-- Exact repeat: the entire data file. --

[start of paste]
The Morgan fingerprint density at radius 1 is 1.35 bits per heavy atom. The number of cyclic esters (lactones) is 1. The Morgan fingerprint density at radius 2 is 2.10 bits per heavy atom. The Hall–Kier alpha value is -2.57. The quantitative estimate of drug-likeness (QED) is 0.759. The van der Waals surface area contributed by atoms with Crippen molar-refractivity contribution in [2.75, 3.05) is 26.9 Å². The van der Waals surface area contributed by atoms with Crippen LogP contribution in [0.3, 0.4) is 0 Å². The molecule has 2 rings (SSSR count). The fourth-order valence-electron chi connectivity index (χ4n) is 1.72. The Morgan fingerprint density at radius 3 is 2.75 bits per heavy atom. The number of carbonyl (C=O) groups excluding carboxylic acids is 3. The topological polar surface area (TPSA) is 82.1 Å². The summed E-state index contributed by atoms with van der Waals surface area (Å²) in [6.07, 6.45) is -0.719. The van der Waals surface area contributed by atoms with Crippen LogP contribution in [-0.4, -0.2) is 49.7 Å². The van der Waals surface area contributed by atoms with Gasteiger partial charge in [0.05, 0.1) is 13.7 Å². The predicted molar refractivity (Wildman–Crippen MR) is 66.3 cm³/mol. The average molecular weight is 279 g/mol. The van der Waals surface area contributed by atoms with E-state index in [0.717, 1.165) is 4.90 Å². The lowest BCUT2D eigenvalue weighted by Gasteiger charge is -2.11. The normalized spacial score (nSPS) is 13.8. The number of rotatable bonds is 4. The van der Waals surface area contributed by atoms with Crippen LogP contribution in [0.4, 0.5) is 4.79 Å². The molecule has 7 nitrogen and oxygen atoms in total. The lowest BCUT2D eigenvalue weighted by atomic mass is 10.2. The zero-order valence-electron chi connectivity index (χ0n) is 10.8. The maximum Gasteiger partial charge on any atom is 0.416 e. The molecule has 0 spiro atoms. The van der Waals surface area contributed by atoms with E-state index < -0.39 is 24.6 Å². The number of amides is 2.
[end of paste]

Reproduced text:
The Morgan fingerprint density at radius 1 is 1.35 bits per heavy atom. The number of cyclic esters (lactones) is 1. The Morgan fingerprint density at radius 2 is 2.10 bits per heavy atom. The Hall–Kier alpha value is -2.57. The quantitative estimate of drug-likeness (QED) is 0.759. The van der Waals surface area contributed by atoms with Crippen molar-refractivity contribution in [2.75, 3.05) is 26.9 Å². The van der Waals surface area contributed by atoms with Crippen LogP contribution in [0.3, 0.4) is 0 Å². The molecule has 2 rings (SSSR count). The fourth-order valence-electron chi connectivity index (χ4n) is 1.72. The Morgan fingerprint density at radius 3 is 2.75 bits per heavy atom. The number of carbonyl (C=O) groups excluding carboxylic acids is 3. The topological polar surface area (TPSA) is 82.1 Å². The summed E-state index contributed by atoms with van der Waals surface area (Å²) in [6.07, 6.45) is -0.719. The van der Waals surface area contributed by atoms with Crippen LogP contribution in [-0.4, -0.2) is 49.7 Å². The van der Waals surface area contributed by atoms with Gasteiger partial charge in [0.05, 0.1) is 13.7 Å². The predicted molar refractivity (Wildman–Crippen MR) is 66.3 cm³/mol. The average molecular weight is 279 g/mol. The van der Waals surface area contributed by atoms with E-state index in [0.717, 1.165) is 4.90 Å². The lowest BCUT2D eigenvalue weighted by Gasteiger charge is -2.11. The normalized spacial score (nSPS) is 13.8. The number of rotatable bonds is 4. The van der Waals surface area contributed by atoms with Crippen LogP contribution in [0.4, 0.5) is 4.79 Å². The molecule has 7 nitrogen and oxygen atoms in total. The lowest BCUT2D eigenvalue weighted by atomic mass is 10.2. The zero-order valence-electron chi connectivity index (χ0n) is 10.8. The maximum Gasteiger partial charge on any atom is 0.416 e. The molecule has 0 spiro atoms. The van der Waals surface area contributed by atoms with E-state index < -0.39 is 24.6 Å². The number of amides is 2.